According to the EPA, Americans burn 800 million gallons of fuel each year trimming their lawns. Of this, 17 million gallons of fuel, mostly gasoline, are spilled each year while refueling lawn equipment. This is more than the oil spilled by the Exxon Valdez. Fertilizer pollution is a huge problem, and lawns require significant water, yet another burden on our limited resources.

In addition, nearly 80 million pounds of pesticide active ingredients are used on U.S. lawns annually. The U.S. Fish and Wildlife Service reported that “homeowners use up to 10 times more chemical pesticides per acre on their lawns than farmers use on crops.”

It’s past time to see traditional lawns for what they have become: antiquated, wasteful, and harmful. I propose that we return to our roots—cottage gardens. Gardens assist nature on a meaningful scale, and they are excellent outdoor classrooms/playgrounds for children and adults. My children had more fun in our back yard than I ever did in the 1970s as they had chickens, and flowers, and a pond—and lots of places to let their imagination run wild. Our home landscapes can also provide us with locally-grown food. You cannot grow luscious plums, pull up sweet carrots, snip chives for your potatoes (and grow potatoes, too), pick wildflower bouquets, or provide bird sanctuary or forage for honeybees with a grass lawn.

As the industrialized world races toward green living, homeowners everywhere can make a difference. It’s easy—take up your shovel and start getting rid of your lawn.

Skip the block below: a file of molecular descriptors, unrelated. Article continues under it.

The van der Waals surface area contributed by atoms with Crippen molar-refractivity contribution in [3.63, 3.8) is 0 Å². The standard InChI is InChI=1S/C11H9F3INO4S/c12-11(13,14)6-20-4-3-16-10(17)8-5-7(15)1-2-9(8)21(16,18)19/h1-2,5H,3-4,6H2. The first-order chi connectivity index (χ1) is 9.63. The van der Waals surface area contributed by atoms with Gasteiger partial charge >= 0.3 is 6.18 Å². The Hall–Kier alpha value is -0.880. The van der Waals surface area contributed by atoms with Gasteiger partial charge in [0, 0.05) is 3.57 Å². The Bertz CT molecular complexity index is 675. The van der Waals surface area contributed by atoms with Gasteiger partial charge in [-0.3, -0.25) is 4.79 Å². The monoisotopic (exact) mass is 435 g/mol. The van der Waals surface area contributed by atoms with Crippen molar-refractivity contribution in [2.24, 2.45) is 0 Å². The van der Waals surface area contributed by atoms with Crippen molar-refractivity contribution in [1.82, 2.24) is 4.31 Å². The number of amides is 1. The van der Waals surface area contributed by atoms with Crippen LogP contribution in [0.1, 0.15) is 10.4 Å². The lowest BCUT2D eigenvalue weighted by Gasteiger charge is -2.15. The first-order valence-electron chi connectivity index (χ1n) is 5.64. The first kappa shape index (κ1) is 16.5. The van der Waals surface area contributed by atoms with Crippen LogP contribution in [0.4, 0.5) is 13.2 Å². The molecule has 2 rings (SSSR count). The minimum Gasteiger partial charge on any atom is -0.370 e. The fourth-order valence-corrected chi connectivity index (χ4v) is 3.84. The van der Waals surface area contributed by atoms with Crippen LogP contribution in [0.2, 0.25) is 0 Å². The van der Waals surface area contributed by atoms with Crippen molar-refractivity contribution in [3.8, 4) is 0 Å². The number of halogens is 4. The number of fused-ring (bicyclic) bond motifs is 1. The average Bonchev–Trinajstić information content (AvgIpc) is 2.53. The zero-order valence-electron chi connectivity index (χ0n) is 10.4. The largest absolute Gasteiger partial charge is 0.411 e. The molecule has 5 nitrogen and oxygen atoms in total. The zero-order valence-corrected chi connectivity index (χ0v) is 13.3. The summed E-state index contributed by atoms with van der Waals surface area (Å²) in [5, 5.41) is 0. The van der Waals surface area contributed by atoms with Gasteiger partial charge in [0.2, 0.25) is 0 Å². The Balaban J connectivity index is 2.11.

References:
People Powered Machines (much of their information comes from the EPA),
http://www.peoplepoweredmachines.com/faq-environment.htm

Environment and Human Health, Inc.,
http://www.ehhi.org/reports/lcpesticides/summary.shtml

CSU Extension Service,
http://www.ext.colostate.edu/pubs/consumer/09952.html

Note from the author: This essay originally appeared in The Denver Post in 2009. I think it’s also one of the most important essays I’ve ever written, especially in light of the honeybee collapse that we now know is caused in great part by the use of insecticides and other toxins. The year I wrote this, turf was a billion dollar a year cash crop in Colorado. But the recession had just begun, and the numbers have changed as the lawn industry was impacted and continues to be. Times have changed (back then we did not imagine that marijuana would become our #4 cash crop in five years!), but lawns are still the norm for the home landscape. Fifty percent of all water used by homeowners in Colorado is used outdoors.

When I went to check the numbers last year, when this piece appeared in US Represented, I found few updates, but a new report on the EPA site showed, in alarming detail, the health impact on humans of not only lawn mowers, but all lawn and garden equipment. It is titled “National Lawn and Garden Equipment Emissions” and was written by Jamie Banks, PhD, MS, of Quiet Communities, Inc. and Robert McConnell of the U.S. EPA, Region 1. Here’s the link for this must-read.

—Sandra Knauf

* * *
Be Our Patron

6 Comments

Filed under DIY, Power to the People

Blueberries, Bluetinis, and one Blue Boa

TriciaKnollBoaBlueberry

Blueberries: Round on My Mind

You can buy blueberries. I spend a year
growing perfect ones.

Willing cross pollination and begging sun.
Prune dead twigs in March, fertilize

with acidity and mulch. Mulch again,
fertilize. Lure out Mason bees.

Water. Blow up the rubber boa
and drape to scare the birds.

Laugh when the dog steals
the ripest ones.

Make a pie that slurps over
and crusts in the bottom

of the oven
sweet smell of char.

Mix a cup with a quart
of vodka for winters

bluetinis. Freeze
for cold-day oatmeal.

You can buy blueberries.
I spend a year.

* * *

Tricia Knoll is an Oregon poet with two books in print – Ocean’s Laughter(Aldrich Press 2016) and Urban Wild (Finishing Line Press 2014). She is noticing that blueberries and raspberries are ripening in Oregon several weeks earlier than usual. Website: triciaknoll.com

* * *
Be Our Patron

Leave a comment

Filed under Garden Writers We Love, Green Poetry